Durban - The government on Wednesday announced the “first wave” of products designated in terms of its preferential procurement regulations.
Briefing the media at COP 17 in Durban, Trade and Industry Minister Rob Davies
said they included power pylons, rail rolling stock and buses, among others.
He said the designations marked an important milestone in the government’s efforts to arrest and reverse industrial decline in the country’s private sector.
“The first wave of designations for procurement from local companies will come into effect today. (They include) power pylons, rail rolling stock, buses, certain canned foods, clothing, textiles, footwear and weather products,” Davies said.
The regulations - passed in terms of the Preferential Procurement Policy Framework Act - compel state institutions, from local municipalities to government departments, to buy locally up to a certain level. The policy aims to stimulate local manufacturing.
According to a statement released at the briefing, “each designation will stipulate a minimum level of local content for the relevant sector or set of products”.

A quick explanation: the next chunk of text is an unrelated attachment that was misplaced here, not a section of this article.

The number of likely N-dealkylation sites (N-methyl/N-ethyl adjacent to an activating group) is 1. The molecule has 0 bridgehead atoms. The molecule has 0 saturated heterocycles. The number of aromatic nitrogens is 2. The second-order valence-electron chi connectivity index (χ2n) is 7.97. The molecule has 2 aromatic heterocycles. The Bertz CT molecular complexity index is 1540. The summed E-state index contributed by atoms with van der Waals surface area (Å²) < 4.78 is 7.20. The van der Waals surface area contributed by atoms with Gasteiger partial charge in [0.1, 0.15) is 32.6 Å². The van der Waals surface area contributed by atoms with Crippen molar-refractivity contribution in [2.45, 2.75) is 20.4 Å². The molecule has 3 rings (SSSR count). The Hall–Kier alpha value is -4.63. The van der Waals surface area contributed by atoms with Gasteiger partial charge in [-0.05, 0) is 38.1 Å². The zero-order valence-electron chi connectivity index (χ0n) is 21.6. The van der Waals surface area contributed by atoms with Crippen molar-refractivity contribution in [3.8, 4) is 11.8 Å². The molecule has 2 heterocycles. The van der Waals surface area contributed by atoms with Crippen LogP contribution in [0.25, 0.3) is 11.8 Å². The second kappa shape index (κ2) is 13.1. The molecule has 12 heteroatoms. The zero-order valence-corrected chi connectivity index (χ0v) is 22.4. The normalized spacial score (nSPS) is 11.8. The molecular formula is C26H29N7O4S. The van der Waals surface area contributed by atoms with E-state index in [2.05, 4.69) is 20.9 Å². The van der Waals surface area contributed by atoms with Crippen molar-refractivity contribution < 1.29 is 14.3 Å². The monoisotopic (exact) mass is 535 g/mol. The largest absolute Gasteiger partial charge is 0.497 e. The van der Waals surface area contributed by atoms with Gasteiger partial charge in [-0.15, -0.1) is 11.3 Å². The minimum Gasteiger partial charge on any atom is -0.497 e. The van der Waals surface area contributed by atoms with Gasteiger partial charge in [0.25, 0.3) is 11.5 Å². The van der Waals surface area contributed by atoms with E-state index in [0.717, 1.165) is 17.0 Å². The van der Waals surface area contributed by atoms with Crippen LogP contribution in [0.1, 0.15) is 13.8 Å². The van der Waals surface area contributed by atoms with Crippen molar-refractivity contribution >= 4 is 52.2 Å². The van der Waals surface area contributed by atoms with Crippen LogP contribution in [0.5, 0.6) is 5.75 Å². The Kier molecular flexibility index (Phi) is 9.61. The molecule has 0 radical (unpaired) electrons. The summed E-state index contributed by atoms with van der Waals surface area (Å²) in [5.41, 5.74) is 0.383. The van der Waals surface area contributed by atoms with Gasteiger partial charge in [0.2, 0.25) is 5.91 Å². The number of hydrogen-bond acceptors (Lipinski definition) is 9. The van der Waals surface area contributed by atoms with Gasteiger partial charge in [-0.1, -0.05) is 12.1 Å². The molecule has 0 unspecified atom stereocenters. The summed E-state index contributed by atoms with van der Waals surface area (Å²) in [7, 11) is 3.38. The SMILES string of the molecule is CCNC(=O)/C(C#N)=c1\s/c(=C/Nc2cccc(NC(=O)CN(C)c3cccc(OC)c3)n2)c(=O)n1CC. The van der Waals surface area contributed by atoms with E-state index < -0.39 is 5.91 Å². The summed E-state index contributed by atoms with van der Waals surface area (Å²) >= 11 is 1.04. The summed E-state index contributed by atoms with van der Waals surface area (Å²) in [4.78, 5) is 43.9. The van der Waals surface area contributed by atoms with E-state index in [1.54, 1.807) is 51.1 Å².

Responding to a question, Davies said in the case of rail rolling stock, the minimum level would be 65%.
There were different levels for the different designations “depending on the technical nature of the product concerned”, he said.Green link
Economic Development Minister Ebrahim Patel
drew a green link between three of the designations and the climate change conference at which they were announced.
These included power pylons, used to conduct electricity from renewable sources, and buses, which are used in the public transport industry. Also, increased rolling stock would see a shift from road transport to rail, he said.
Davies said the regulations would have no impact on foreign direct investment as “local” meant manufactured in South Africa, regardless of whether the company was foreign or locally owned.
Patel said the designations also set out recommendations for ensuring competition among domestic producers. These were aimed at preventing “collusive or unethical practices” in the value chain, such as tender rigging.